The Septet is both jaunty and graceful. It follows a blend of classical forms (followed almost to the letter, down to the pattern of movements one would find) along with simple baroque textures. The themes of the first and last movement are stated as a sort of baroque ritornello placed within sonata form, and spawn very clear and perceptible fugal sections. The counterpoint could have come straight out of a textbook. The occasionally lush string writing or harmonic substitution make it recognizably romantic, as does the virtuosic piano writing and motivic connections between the movements. What makes Saint-Saëns’ trumpet writing so compelling is that much of the first and fourth movements, especially, could be played on a -chromatic- natural trumpet, and this reflects Saint-Saens previous engagement with the instrument, in the orchestra. While piston trumpets were available at this point, composers still clung to the whole crooked natural brass tradition, from the legacy of the Viennese classicists. The imitation of the natural trumpet, however, helps Saint-Saens in his quest to recreate the soundworld of the 18th century within the romantic era.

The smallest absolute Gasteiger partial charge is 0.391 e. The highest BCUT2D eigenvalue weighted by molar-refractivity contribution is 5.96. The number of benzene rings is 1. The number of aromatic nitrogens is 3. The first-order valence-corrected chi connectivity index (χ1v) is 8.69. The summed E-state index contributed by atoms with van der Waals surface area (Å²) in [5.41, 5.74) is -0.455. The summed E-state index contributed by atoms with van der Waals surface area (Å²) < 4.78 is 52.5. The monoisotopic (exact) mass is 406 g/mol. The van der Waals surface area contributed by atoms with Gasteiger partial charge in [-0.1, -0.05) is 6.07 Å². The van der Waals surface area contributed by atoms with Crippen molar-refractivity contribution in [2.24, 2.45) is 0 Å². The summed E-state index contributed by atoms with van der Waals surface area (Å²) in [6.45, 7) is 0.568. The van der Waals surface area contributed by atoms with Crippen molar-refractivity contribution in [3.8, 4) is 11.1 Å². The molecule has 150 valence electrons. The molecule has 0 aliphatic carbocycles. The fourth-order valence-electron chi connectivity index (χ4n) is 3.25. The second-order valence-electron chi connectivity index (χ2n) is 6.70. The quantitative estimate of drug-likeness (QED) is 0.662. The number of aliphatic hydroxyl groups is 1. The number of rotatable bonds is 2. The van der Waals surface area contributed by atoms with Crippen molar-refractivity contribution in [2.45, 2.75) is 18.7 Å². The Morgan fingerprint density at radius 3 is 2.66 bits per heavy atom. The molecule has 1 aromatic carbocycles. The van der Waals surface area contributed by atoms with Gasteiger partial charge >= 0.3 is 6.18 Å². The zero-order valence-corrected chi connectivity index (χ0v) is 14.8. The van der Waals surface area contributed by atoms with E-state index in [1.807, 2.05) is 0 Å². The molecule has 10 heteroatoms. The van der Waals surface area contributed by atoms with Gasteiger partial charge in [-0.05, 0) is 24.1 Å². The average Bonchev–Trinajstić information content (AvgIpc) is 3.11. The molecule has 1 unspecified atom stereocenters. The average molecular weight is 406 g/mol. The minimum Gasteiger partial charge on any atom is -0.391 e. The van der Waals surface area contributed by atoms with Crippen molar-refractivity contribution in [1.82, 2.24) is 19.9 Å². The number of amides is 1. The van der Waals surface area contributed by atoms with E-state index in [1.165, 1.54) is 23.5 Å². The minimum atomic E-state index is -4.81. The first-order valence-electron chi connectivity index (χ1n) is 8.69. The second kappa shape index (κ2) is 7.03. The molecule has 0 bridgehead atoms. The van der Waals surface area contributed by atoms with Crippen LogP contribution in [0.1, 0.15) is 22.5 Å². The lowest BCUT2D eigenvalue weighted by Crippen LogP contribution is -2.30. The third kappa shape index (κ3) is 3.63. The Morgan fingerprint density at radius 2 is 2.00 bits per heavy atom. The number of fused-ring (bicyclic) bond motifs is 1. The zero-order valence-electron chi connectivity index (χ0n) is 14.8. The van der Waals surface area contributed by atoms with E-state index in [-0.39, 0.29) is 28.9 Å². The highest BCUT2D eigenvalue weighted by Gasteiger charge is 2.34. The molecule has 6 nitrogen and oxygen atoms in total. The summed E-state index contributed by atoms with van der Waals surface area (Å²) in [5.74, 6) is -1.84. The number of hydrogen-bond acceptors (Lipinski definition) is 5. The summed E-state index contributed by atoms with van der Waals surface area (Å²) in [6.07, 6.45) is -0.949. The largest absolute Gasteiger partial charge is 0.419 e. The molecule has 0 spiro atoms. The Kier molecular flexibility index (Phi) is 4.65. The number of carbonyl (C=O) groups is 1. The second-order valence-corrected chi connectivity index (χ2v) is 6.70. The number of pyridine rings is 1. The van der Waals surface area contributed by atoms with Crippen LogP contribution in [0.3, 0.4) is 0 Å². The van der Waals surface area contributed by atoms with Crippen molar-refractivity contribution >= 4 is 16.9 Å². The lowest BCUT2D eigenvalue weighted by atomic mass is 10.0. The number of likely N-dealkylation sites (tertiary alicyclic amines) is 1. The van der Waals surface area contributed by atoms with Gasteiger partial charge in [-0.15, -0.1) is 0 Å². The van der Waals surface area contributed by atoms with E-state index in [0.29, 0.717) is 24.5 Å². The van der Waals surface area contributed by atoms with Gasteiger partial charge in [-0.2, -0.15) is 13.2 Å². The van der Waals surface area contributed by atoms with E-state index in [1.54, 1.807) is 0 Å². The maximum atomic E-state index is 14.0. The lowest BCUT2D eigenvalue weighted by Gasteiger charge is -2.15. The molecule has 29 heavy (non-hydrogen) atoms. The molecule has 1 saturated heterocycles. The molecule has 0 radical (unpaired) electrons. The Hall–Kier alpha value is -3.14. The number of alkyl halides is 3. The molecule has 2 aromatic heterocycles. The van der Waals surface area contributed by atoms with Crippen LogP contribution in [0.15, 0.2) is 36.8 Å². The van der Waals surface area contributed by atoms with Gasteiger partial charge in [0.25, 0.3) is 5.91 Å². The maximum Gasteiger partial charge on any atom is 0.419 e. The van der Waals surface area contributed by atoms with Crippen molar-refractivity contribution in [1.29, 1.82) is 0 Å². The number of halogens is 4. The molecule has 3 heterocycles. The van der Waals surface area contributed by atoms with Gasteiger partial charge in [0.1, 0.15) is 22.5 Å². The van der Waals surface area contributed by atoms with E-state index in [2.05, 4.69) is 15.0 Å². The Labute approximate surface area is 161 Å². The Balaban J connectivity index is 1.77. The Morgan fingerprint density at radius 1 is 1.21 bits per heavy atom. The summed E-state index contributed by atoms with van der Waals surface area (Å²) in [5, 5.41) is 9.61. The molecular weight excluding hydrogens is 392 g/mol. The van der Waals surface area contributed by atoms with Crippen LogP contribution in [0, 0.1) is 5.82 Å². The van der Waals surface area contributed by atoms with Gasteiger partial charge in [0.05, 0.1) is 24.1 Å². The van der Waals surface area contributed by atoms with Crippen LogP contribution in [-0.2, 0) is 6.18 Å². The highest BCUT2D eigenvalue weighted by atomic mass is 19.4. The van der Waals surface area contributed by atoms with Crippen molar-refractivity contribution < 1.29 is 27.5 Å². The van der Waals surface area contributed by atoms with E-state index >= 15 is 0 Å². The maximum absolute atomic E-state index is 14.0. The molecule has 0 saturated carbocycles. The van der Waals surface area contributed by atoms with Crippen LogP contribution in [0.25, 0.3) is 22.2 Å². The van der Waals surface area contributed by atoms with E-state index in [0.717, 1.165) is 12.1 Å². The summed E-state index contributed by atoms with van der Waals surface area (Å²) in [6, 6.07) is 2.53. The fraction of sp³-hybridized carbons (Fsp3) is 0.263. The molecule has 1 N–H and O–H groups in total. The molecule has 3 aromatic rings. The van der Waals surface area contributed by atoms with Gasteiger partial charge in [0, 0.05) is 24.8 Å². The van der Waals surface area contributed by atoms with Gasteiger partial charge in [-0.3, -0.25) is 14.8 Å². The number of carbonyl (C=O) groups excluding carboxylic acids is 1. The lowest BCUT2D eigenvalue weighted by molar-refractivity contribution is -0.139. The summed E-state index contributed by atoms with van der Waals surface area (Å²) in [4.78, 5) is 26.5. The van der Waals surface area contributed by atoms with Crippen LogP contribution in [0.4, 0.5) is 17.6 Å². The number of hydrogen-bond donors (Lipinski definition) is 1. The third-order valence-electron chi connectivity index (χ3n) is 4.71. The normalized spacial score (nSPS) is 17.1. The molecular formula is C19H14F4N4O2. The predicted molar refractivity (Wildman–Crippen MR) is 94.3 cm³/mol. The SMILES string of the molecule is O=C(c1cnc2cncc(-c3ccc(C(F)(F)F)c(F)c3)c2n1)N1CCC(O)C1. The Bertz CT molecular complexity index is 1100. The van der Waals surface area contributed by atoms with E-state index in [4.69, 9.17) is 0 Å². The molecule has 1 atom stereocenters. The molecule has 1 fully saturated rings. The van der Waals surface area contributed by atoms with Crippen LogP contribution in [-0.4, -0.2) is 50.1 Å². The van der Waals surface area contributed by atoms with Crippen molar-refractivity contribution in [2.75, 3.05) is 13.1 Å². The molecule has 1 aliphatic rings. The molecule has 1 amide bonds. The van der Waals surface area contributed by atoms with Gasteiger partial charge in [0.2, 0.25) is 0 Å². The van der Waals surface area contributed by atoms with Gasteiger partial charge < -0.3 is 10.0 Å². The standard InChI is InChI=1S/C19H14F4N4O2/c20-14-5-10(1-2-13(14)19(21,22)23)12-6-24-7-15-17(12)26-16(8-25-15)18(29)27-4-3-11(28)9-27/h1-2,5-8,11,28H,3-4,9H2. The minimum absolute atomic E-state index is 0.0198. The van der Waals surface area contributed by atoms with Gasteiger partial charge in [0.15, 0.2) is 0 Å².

And yet, at the same time, he gives the trumpet the benefit of the doubt as far as rich melodies go. The stepwise trumpet melodies that float on top of the string sections would not have been possible on a chromatic natural trumpet. Indeed, especially in the Minuet (movement two), the trumpet is treated as if it were a string instrument, playing sometimes in unison with the homophonic chorale. With the pedaled piano and sustained strings, the sound is unusually warm and inviting—much more inviting than, say, 25 guitars and orchestra would be!

So, we may have alot going against us, spit valves and all. But we won over at least one tough customer!

There's a beautiful recording of the septet from Charles Schlueter from 2005, the same year he retired as principal trumpet Boston Symphony Orchestra. It's a terrific album, with repertoire that every trumpet player has to know played as it should be played. It is a must buy! Somebody's put his recording onto youtube, but definitely buy the disc!:

Movement One: Preambule

Movement Two: Menuet

Movement Three: Intermed.

Movement Four: Gavotte

And, just for fun, this classic:

1 comment:

Opera Rat said...

Thanks for sharing all this information. I heard this on the radio the other night and I can't get the melody from the Minuet (around 2:38) out of my heard. It seems familiar, from another piece, or used in a movie. Any ideas?